Sunday, October 12, 2014

Well, How Else Would You Do It?

Used by permission of Jonathan Fisher Memorial

"The ideas that the artist puts into action to create an object can be classified by the relationships they bear to the cultural norm that receives overt and massive support from the agents for economic, religious, and political stability. With regard to this public culture, some of the ideas in the artist's mind may be considered conservative, some normative, some progressive-or, in the terms of the folklorist, folk, popular, and elite (or academic). If the idea was, when expressed, conservative, the resultant object-the song of story or sculpture-can be called folk. Saying that a thing is "folk", then, implies that the idea of which it was an expression was old within the culture of its producer and that it differed from comparable, contemporaneous ideas explicitly advocated as the popular culture of the dominant society...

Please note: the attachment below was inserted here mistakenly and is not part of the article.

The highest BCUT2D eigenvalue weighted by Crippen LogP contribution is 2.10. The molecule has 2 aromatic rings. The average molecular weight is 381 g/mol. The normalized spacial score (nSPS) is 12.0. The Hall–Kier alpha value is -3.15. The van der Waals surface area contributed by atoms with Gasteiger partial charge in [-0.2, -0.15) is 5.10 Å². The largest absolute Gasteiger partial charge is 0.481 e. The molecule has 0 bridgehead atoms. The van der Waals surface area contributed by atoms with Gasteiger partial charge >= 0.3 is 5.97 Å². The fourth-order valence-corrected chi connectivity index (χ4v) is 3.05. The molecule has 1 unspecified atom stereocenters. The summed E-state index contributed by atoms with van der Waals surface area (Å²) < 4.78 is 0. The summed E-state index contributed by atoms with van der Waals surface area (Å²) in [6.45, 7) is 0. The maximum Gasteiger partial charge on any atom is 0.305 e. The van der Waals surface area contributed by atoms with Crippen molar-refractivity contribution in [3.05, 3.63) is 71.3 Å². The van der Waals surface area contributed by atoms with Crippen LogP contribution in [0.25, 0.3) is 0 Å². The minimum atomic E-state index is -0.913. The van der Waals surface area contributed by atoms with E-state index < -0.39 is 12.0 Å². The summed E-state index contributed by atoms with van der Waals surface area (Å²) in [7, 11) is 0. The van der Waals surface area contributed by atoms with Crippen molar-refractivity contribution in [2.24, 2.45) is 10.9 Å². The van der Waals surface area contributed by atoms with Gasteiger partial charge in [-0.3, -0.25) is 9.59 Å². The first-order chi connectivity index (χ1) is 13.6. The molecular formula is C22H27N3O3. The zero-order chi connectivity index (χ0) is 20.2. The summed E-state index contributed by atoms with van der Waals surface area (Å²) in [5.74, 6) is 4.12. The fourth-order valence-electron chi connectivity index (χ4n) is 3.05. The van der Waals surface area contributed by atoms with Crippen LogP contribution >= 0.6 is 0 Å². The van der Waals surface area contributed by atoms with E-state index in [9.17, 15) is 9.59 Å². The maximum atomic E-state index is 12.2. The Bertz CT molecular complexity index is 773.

It means also and most significantly that the folk object, unlike the popular and elite object, is not part of rapidly changing fashions; the establishment of the folk nature of an idea is the demonstration of its persistence through time. The artist may or may not  be aware that his idea is folk; his conservatism might be self-consciously archaic and nativistic, or it might be the only way he knows: the folk artist's usual answer to an inquiry about the logic of his métier  is "Well, how else would you do it?"

-Henry Glassie, from "Folk Art" in Folklore and Folklife: An Introduction


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